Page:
So that's the theme of today's post: curiosity and creativity. I want to teach Abe courage; I want him to learn new ways of interacting with the world around him. Abe has done very well with formal training so far. He mostly knows sit, and he's doing great at hand targets and chin rests. These are all lured behaviors, so they don't involve much thinking on Abe's part. He only needs to follow the treat. Now, I want to encourage creativity and problem solving, so our next project is to learn by shaping.
Shaping is the "hot or cold" game. I have an image in my head of the behavior I am looking for, and I'm going to break the behavior down into little steps. Then, I will mark and reward each step up to the finished behavior. It's the dog's job to figure out what behavior I'm looking for. Originally, I was going to start with mat work, but someone else mentioned that they're having crate trouble with crating, so I'll use that instead. Turning crate time into a game often helps dogs feel happier about their kennels.
So, we'll start by breaking down the process of crating into little steps:
- Look at the crate.
- Step toward the crate.
- Take more steps toward the crate.
- Put your head in the crate.
- Put one foot in the crate.
- Put two feet in the crate
- Put three feet in the crate.
- Put ALL the feet in the crate.
- Stay in the crate for a couple of seconds.
- Stay in the crate while I close the door.
- Stay in the crate for longer amounts of time.
Now we have a bog behavior - crate training - and we've broken it down into eleven steps. If the dog is struggling, you can break it down ever further. What's smaller than a step? How about a lean in the direction of the crate?
For each step, I wait until the dog is performing the mini-behavior consistently before advancing to the next level. So for example, I wait until the Abe is offering me both feet in the kennel nine times out of ten before I start waiting for three feet in the kennel. So what happens if Abe skips a step and puts all four feet in the kennel? Jackpot! Instead of handing out one treat, I pass out five or ten. Congratulations, dude, you're brilliant!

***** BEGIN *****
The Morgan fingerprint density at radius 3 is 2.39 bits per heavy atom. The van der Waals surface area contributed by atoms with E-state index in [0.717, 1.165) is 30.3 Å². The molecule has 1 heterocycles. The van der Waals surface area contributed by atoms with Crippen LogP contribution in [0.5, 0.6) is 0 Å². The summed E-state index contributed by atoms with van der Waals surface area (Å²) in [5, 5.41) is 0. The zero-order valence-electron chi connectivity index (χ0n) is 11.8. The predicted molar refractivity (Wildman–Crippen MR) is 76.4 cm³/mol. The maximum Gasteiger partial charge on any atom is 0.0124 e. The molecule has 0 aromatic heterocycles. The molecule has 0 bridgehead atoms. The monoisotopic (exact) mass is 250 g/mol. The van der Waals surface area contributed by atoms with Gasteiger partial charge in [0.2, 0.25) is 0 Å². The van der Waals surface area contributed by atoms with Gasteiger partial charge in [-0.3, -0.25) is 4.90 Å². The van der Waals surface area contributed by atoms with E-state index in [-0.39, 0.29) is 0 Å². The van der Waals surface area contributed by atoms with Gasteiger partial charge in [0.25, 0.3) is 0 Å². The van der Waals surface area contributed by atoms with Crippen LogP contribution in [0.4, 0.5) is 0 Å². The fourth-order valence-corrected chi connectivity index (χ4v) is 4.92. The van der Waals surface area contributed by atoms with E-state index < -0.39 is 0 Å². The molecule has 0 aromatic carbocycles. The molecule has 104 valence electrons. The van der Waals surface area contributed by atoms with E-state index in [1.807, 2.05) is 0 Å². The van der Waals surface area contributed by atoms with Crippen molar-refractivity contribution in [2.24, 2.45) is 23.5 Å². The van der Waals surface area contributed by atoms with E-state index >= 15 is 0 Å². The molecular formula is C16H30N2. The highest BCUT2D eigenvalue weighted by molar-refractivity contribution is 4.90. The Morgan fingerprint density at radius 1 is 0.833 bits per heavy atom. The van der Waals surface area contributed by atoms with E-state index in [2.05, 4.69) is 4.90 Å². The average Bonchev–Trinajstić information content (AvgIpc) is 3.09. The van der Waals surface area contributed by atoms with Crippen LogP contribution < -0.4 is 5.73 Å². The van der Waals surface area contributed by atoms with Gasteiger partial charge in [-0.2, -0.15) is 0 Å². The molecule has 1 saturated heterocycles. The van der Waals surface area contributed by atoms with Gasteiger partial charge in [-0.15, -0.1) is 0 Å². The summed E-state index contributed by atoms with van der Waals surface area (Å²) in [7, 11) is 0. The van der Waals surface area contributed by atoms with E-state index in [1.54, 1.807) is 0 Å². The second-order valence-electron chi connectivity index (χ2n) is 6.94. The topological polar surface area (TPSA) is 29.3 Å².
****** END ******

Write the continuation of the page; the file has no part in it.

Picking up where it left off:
And then I stop the training session. It's important to keep shaping sessions short and sweet, particularly if the dog is struggling. Remember math class? Don't you wish the teacher would have given you a couple of easy problems and then let you go home afterward? Be like kindergarten addition, not college calculus. Frequent breaks also take advantage of of latent learning, where a dog (or person) takes the session, thinks about it for a while, and then comes back sharper and with new ideas. Latent learning is the lazy dog trainer's best friend.
Shaping will help to create new neural pathways in Abe's brain (I have science to back this up, but I'd have to go dig it out of whatever rock I put it under, and I have other things I need to get done today). It teaches him new ways of interacting with his world. It will also teach him persistence and creativity in problem solving. Currently, Abe has one solution to problems: he freezes and hopes he doesn't die. But if I can get him to consider other ways of behaving, I think he'll find that the world isn't such a scary place. In a way, I'm hoping to teach Abe that the world isn't full of problems to hide from - but it is full of challenges to be overcome.